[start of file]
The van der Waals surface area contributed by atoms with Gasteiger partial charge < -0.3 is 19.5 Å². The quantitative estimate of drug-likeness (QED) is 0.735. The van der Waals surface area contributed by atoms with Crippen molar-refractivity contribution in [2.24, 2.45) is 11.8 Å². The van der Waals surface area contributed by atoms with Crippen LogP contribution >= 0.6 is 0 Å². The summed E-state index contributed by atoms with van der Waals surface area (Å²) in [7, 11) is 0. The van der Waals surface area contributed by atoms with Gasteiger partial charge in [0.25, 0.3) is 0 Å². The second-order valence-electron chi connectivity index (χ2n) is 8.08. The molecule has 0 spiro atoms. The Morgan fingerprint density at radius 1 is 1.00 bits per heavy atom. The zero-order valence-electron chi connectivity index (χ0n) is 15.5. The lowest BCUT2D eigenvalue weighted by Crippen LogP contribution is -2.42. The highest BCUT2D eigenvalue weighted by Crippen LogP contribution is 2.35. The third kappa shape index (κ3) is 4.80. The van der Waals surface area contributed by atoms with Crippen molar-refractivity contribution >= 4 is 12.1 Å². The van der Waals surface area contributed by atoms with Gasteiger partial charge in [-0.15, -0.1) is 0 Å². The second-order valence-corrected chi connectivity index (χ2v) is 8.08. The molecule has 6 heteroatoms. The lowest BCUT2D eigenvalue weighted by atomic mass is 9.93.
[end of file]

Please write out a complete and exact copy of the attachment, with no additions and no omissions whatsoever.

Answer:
The van der Waals surface area contributed by atoms with Gasteiger partial charge < -0.3 is 19.5 Å². The quantitative estimate of drug-likeness (QED) is 0.735. The van der Waals surface area contributed by atoms with Crippen molar-refractivity contribution in [2.24, 2.45) is 11.8 Å². The van der Waals surface area contributed by atoms with Crippen LogP contribution >= 0.6 is 0 Å². The summed E-state index contributed by atoms with van der Waals surface area (Å²) in [7, 11) is 0. The van der Waals surface area contributed by atoms with Gasteiger partial charge in [0.25, 0.3) is 0 Å². The second-order valence-electron chi connectivity index (χ2n) is 8.08. The molecule has 0 spiro atoms. The Morgan fingerprint density at radius 1 is 1.00 bits per heavy atom. The zero-order valence-electron chi connectivity index (χ0n) is 15.5. The lowest BCUT2D eigenvalue weighted by Crippen LogP contribution is -2.42. The highest BCUT2D eigenvalue weighted by Crippen LogP contribution is 2.35. The third kappa shape index (κ3) is 4.80. The van der Waals surface area contributed by atoms with Crippen molar-refractivity contribution >= 4 is 12.1 Å². The van der Waals surface area contributed by atoms with Gasteiger partial charge in [-0.15, -0.1) is 0 Å². The second-order valence-corrected chi connectivity index (χ2v) is 8.08. The molecule has 6 heteroatoms. The lowest BCUT2D eigenvalue weighted by atomic mass is 9.93.